By Jared Chausow
By Katie Toth
By Elizabeth Flock
By Albert Samaha
By Anna Merlan
By Jon Campbell
By Jon Campbell
By Albert Samaha
Meanwhile, behind the scenes, internal Netscape documents that came to light during the Justice Department's probe of Microsoft provide details of the charges being made about Gates's worldwide reach into every nook and cranny of the computer business as he attempted to persuade his "competitors" to adopt Microsoft's Internet Explorer browser rather than Netscape's Navigator. Presumably written in response to a discovery request, they have not been introduced at the trial.
The documents were dumped at the Consumer Project on Technology in Washington "in an unmarked envelope this past spring," according to director Jamie Love. ("We didn't release the documents," said a Netscape spokeswoman.)
According to the documents, Microsoft employed aggressive though not necessarily illegal tactics in making deals with computer and software manufacturers in more than 50 alleged incidents between 1995 and 1997. Potential deals involved Sprint, Bell Atlantic, Pacific Bell, Xerox, IBM, Apple, and Packard Bell in this country, with other approaches in Finland, Japan, Chile, Canada, Taiwan, New Zea- land, Germany, and Norway.
Gates's management team, the documents assert, ran a rough sales campaign, in one instance allegedly offering Toys "R" Us "several hundred thousand dollars of free consulting if MS technology is chosen for web site." Another entry reports an offer "to compensate BellSouth for any Navigators they do not ship."
Most insulting of all was a claim that "MS internet engineer . . . reports that MS engineers are getting bonuses based on decline of NS stock; stated goal is to put NS out of business."
Microsoft did not return calls for comment.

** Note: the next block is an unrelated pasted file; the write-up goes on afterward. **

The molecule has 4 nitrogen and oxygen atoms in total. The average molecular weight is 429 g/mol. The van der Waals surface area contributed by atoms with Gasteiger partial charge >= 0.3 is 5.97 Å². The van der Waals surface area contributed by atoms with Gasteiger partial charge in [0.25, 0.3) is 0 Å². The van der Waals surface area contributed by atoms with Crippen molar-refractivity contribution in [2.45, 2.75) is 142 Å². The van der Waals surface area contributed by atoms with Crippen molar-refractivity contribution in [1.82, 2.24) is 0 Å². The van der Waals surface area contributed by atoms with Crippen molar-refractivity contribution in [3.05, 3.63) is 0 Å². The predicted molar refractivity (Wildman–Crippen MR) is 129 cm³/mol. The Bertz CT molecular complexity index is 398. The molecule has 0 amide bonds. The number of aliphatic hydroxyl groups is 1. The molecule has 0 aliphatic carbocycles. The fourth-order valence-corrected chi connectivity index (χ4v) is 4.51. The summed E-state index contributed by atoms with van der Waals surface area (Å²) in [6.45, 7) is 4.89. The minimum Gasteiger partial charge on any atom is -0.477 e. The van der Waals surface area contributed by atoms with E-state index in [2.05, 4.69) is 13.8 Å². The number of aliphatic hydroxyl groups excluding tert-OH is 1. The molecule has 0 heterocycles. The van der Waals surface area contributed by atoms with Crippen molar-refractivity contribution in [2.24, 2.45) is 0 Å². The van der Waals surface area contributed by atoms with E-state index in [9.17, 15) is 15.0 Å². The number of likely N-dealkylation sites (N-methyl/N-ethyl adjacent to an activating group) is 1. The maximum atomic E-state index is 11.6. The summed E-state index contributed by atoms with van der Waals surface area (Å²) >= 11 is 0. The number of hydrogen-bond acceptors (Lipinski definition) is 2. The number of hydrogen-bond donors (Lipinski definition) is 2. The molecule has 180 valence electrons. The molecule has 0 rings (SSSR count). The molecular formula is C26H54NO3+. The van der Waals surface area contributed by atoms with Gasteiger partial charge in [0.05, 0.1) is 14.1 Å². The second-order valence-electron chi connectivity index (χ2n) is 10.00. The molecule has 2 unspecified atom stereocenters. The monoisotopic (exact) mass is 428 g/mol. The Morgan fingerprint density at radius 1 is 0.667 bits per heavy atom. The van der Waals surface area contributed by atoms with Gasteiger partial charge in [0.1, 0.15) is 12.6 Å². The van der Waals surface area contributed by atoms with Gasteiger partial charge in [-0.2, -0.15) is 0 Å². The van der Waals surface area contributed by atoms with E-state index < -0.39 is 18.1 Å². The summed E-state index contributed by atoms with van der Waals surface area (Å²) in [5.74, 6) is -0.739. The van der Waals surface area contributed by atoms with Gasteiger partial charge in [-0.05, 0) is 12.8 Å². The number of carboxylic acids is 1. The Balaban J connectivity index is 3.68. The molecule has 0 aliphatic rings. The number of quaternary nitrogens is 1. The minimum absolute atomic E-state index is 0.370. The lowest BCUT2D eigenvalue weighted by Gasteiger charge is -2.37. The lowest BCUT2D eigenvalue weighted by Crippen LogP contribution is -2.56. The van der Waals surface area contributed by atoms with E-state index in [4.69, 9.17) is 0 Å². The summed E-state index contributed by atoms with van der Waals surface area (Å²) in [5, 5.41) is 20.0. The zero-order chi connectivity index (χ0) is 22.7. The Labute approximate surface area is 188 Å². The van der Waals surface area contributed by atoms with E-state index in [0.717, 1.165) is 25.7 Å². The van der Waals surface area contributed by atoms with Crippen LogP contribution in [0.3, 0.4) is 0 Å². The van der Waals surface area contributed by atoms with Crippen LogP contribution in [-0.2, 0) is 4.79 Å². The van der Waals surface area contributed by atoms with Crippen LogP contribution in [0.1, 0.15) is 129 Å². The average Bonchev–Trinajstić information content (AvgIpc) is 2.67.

Clinton Aide Linked to Prison Blood Scandal
With the public gorging on Monicagate, other Clinton conspiracy "scandals" continue to absorb the Internet. One of the most diverting tracks back to when Clinton was governor of Arkansas, and the state contracted with a now-defunct company, Health Management Associates, to provide medical care for prisoners.
As part of the deal, the company was permitted to collect blood at $7 a unit from convicts. Through an unsuspecting Canadian broker, this blood, some of which proved to be HIV-tainted, entered the Canadian blood supply. By that time, the U.S. had ceased using blood from prisons because of reports of widespread drug use and unsafe sex.
Leonard Dunn, a close friend and chair of Clinton's gubernatorial reelection finance committee and a Clinton appointee to the Arkansas Industrial Development Commission, was the president of Health Management.
According to an article in the Ottawa Citizen, which broke the story last month, internal Arkansas State Police documents describe investigations into charges that the firm provided inadequate treatment to prisoners, along with rumors that Clinton appointees to the prison board demanded a kickback in return for renewing HMA's $3 million health care contract in 1985.
King of the Hill
The award for Boondoggle King of the 105th Congress goes to Republican Ted Stevens of Alaska, the mighty chairman of the Senate Appropriations Committee. Near the end of the last session, the 74-year-old budget whiz rammed through $50 million in aid for Alaska's fisheries, $95 million for fish factory ships, $20 million for a new commission to study the state's infrastructure, as well as subsidies to speed up logging in the Tongass National Forest. Stevens crammed all this through as he cobbled together the big budget bill with Clinton's representatives. And he capped it all with a scarcely believable $28 million appropriation to build a train terminal in Anchorage to carry cruise ship tourists from the docks to the airport for flights home. Gulped Robert S. Juettner, administrator of the Aleutians East Borough, when he heard about one of Stevens's road deals: "We didn't even ask for that."
Research: Bob Frederick